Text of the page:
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Pro-lifers rally as Supreme Court hears oral arguments in pivotal abortion case

Supreme Court, petition

The Supreme Court is hearing oral arguments on December 1 in Dobbs v. Jackson Women’s Health Organization, a case that pro-life advocates hope will overturn — or diminish the effects — of Roe v. Wade, the 1973 case that legalized abortion throughout the nation. In anticipation of the oral arguments, thousands of pro-lifers have gathered in Washington, D.C., to show support for the Mississippi law at the center of the case, which restricts abortion to 15 weeks gestation (13 weeks post-fertilization).

The pro-life organization Created Equal is partnering with other pro-life groups, including Students for Life of America, Pro-Life Action League, and Live Action, to proclaim December 1 as a National Day of Action for tens of thousands of pro-life activists at federal courthouses through the U.S.

In Washington, D.C., multiple events were scheduled for November 30, including a protest at Planned Parenthood and a prayer vigil outside the Supreme Court building. A rally — Empower Women, Promote Life — will begin at 8 am EST on the morning of December 1 outside the Supreme Court, with Mississippi Attorney General Lynn Fitch addressing the crowd. In addition to AG Fitch, Live Action’s News Correspondent Christina Bennett, along with several other pro-life leaders, will speak at the rally, which is scheduled to run until oral arguments conclude. Both the rally and the oral arguments will be available to watch live.

Watch the rally livestream here, and listen to oral arguments here beginning at 10 am EST. Live Action’s Facebook feed livestream can be seen here.

 

“Over 60 million American children have been killed by the abortion industry since Roe v Wade restricted the ability of states to protect innocent human lives in their communities almost fifty years ago,” said Live Action President and Founder Lila Rose. “The Court must rectify their grotesque 20th-century error and overturn the unjust and illogical precedent of Roe. I am hopeful the Justices will see reason and will allow us to once more protect life.”

Dobbs v. Jackson Women’s Health Organization centers around the Mississippi “Gestational Age Act” which restricts abortion to the first 15 weeks of pregnancy for two stated reasons:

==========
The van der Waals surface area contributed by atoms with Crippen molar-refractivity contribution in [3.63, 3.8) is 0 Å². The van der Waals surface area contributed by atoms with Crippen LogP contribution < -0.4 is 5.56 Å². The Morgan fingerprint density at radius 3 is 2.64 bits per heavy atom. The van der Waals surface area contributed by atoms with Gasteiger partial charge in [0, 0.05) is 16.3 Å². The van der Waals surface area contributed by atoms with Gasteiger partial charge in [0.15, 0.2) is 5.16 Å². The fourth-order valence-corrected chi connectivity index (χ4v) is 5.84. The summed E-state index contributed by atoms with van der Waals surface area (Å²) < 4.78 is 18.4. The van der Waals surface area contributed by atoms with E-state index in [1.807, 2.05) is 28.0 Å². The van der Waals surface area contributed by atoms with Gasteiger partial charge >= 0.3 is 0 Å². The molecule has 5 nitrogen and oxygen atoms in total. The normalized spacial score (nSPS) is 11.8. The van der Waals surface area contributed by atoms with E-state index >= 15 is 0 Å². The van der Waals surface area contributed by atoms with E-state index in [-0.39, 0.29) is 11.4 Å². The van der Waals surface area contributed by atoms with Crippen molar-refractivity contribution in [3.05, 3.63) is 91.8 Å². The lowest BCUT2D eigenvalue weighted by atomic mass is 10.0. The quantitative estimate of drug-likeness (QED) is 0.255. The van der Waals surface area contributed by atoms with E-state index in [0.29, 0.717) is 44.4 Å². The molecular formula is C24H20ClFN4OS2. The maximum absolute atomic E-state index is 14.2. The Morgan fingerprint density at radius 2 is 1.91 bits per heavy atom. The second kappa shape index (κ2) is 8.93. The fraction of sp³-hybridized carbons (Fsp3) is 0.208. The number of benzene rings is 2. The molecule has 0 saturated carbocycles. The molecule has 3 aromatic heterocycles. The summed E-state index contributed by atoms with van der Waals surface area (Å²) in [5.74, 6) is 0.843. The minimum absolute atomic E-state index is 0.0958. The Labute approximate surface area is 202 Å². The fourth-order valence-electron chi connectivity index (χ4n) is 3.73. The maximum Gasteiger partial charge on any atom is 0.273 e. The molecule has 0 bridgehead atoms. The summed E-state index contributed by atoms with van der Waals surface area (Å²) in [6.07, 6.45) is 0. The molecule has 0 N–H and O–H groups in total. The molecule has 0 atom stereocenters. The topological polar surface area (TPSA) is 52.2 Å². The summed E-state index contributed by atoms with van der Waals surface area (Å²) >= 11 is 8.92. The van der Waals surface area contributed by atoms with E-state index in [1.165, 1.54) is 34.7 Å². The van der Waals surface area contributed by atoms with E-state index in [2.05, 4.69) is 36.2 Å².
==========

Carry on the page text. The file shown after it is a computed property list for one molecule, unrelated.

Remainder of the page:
1. The fact that abortion’s physical risks to women increase as the gestational age of her preborn child increases (Read more about that here.)
  2. The brutality of the most commonly used abortion procedure in the second trimester — the D&E abortion — involves dismembering the preborn child.

Fully human from the moment of fertilization, at 14 weeks (16 weeks gestation/LMP), a preborn child can play in the womb. Her nose and lips are fully formed and she is capable of making complex facial expressions. Touching her mouth will cause her to turn towards the stimuli, and research suggests she has been capable of feeling pain for weeks. By 15 weeks post-fertilization (17 weeks LMP), her teeth are beginning to grow, and an ultrasound can detect speaking movements in her voice box.

But the life of every human being begins at fertilization, and each child is fully a human being from that moment onward. The majority of Americans do want abortion restricted to the first trimester, which is what Mississippi’s law intends to do. However, Americans also need to know that first trimester development is incredibly complex. The preborn child has a beating heart by 16-22 days after conception, detectable brain waves by six weeks after fertilization — and as Cleveland Clinic notes, all of the child’s organs are fully formed by the end of the first trimester.

Roe v. Wade made abortion legal throughout every U.S. state, prohibiting states from restricting abortion before the arbitrary point of “viability,” which abortionists have admitted is ever-changing based on their personal opinions, but is believed to fall around week 24 (LMP) of pregnancy.

Babies born as young as 21 weeks (19 weeks post-fertilization) have survived outside the womb. The question the Supreme Court will likely answer in this case is, “Under the Constitution, may a State prohibit elective abortions before viability?

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